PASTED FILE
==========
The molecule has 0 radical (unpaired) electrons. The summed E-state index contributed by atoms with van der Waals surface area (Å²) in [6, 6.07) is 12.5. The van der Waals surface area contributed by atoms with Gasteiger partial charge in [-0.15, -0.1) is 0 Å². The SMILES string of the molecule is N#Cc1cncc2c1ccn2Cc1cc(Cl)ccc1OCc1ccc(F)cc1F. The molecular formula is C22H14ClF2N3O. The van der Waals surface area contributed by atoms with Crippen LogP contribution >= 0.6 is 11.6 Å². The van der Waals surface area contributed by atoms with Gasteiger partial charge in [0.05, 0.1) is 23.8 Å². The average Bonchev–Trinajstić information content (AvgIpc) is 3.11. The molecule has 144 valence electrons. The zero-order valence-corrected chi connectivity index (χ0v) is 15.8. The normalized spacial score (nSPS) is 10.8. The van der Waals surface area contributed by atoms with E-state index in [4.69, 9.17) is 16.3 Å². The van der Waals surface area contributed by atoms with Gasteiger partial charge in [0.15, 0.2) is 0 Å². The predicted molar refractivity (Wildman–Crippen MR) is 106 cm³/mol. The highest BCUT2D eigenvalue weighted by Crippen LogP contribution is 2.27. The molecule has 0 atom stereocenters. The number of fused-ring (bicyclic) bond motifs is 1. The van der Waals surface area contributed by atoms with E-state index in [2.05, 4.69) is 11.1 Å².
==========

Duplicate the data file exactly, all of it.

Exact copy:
The molecule has 0 radical (unpaired) electrons. The summed E-state index contributed by atoms with van der Waals surface area (Å²) in [6, 6.07) is 12.5. The van der Waals surface area contributed by atoms with Gasteiger partial charge in [-0.15, -0.1) is 0 Å². The SMILES string of the molecule is N#Cc1cncc2c1ccn2Cc1cc(Cl)ccc1OCc1ccc(F)cc1F. The molecular formula is C22H14ClF2N3O. The van der Waals surface area contributed by atoms with Crippen LogP contribution >= 0.6 is 11.6 Å². The van der Waals surface area contributed by atoms with Gasteiger partial charge in [0.05, 0.1) is 23.8 Å². The average Bonchev–Trinajstić information content (AvgIpc) is 3.11. The molecule has 144 valence electrons. The zero-order valence-corrected chi connectivity index (χ0v) is 15.8. The normalized spacial score (nSPS) is 10.8. The van der Waals surface area contributed by atoms with E-state index in [4.69, 9.17) is 16.3 Å². The van der Waals surface area contributed by atoms with Gasteiger partial charge in [0.15, 0.2) is 0 Å². The predicted molar refractivity (Wildman–Crippen MR) is 106 cm³/mol. The highest BCUT2D eigenvalue weighted by Crippen LogP contribution is 2.27. The molecule has 0 atom stereocenters. The number of fused-ring (bicyclic) bond motifs is 1. The van der Waals surface area contributed by atoms with E-state index in [2.05, 4.69) is 11.1 Å².